As General Motors winded up production on Friday at its Gujarat plant in Halol, the GM Employees Union (GMEU) continue to agitate against the plant’s closure. The union has been demanding an audience with Gujarat chief minister Vijay Rupani. Speaking to FE, Rachit Soni, president, GMEU, said, “560 workers are on a hunger strike since the last 35 days. The government is not listening to our grievances. When Vijay Rupani was state labour minister in 2015 and GM had announced closure of the plant, he had assured us that the government would not allow GM to close the plant. Now he is the chief minister, and nothing is being done to lessen our troubles.”
Despite repeated efforts to reach them, company officials did not respond. In 2015, when GM had initially announced closure of the plant, the state government had rejected its proposal saying that the company could not sell the plant unless a settlement plan was submitted for its employees. The company then decided to continue operations until now. In the recent months, the company has attempted to placate its workers through offering them a transfer to its Talegaon unit or to accept a voluntary separation scheme (VSS). According to government officials, the company has made a “fair proposal” to its workers.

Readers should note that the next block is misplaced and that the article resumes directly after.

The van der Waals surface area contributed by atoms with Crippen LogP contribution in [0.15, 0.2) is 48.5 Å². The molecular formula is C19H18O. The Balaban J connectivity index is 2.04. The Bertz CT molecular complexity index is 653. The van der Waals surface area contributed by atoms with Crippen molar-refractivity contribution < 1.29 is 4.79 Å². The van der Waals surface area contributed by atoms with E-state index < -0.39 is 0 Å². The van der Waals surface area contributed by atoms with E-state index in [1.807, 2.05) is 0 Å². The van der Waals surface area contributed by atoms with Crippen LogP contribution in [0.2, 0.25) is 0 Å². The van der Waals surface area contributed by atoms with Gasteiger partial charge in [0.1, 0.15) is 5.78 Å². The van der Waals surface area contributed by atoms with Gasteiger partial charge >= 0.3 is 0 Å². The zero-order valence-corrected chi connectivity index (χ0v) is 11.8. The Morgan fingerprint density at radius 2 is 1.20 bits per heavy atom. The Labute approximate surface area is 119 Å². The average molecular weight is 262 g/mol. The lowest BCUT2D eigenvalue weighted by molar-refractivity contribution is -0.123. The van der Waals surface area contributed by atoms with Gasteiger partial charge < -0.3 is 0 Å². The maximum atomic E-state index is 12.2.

An official in the Labour department told FE, “Workers have been given two options. If they want to shift, they can shift with an increased salary as well as other benefits which include the company paying a portion of the workers’ house rent as well as the school fees for their children. If a worker chooses to not shift, they will be given 100 days’ worth of salary multiplied by the number of years they have worked at the plant. The offer is six times higher than stated through legal provisions in the Industrial Disputes Act 1947.
The company is not violating any law here.” He added that the offer had initially been for 45 days, which had been raised to 70 days and then finally to 100 days. The fate of the plant, however, remains unclear. Earlier, there had been reports of Chinese automaker SAIC buying out the Halol plant, but those remain unverified till date. The Halol facility has a capacity for producing 1.1 lakh cars annually. GM, which started operations at Halol in 1996, was the first major automaker to set up shop in Gujarat, which has in recent times emerged as an auto hub with the likes of Tata Motors, Ford and Hyundai setting up plants here.